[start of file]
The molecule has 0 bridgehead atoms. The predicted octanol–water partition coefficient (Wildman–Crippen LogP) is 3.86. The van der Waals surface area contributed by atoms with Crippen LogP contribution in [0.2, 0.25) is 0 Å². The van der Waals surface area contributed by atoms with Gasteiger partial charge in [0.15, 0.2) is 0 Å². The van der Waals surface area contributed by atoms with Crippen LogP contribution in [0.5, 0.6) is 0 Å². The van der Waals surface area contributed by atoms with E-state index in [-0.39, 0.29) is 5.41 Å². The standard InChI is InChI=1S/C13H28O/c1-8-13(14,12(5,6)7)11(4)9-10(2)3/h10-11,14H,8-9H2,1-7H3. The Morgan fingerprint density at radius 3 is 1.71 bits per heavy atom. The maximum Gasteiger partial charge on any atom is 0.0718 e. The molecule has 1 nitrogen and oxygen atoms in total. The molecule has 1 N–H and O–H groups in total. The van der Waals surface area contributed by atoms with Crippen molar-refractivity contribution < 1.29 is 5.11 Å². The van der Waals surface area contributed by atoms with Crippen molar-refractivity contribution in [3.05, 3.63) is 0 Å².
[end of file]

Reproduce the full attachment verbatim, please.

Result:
The molecule has 0 bridgehead atoms. The predicted octanol–water partition coefficient (Wildman–Crippen LogP) is 3.86. The van der Waals surface area contributed by atoms with Crippen LogP contribution in [0.2, 0.25) is 0 Å². The van der Waals surface area contributed by atoms with Gasteiger partial charge in [0.15, 0.2) is 0 Å². The van der Waals surface area contributed by atoms with Crippen LogP contribution in [0.5, 0.6) is 0 Å². The van der Waals surface area contributed by atoms with E-state index in [-0.39, 0.29) is 5.41 Å². The standard InChI is InChI=1S/C13H28O/c1-8-13(14,12(5,6)7)11(4)9-10(2)3/h10-11,14H,8-9H2,1-7H3. The Morgan fingerprint density at radius 3 is 1.71 bits per heavy atom. The maximum Gasteiger partial charge on any atom is 0.0718 e. The molecule has 1 nitrogen and oxygen atoms in total. The molecule has 1 N–H and O–H groups in total. The van der Waals surface area contributed by atoms with Crippen molar-refractivity contribution < 1.29 is 5.11 Å². The van der Waals surface area contributed by atoms with Crippen molar-refractivity contribution in [3.05, 3.63) is 0 Å².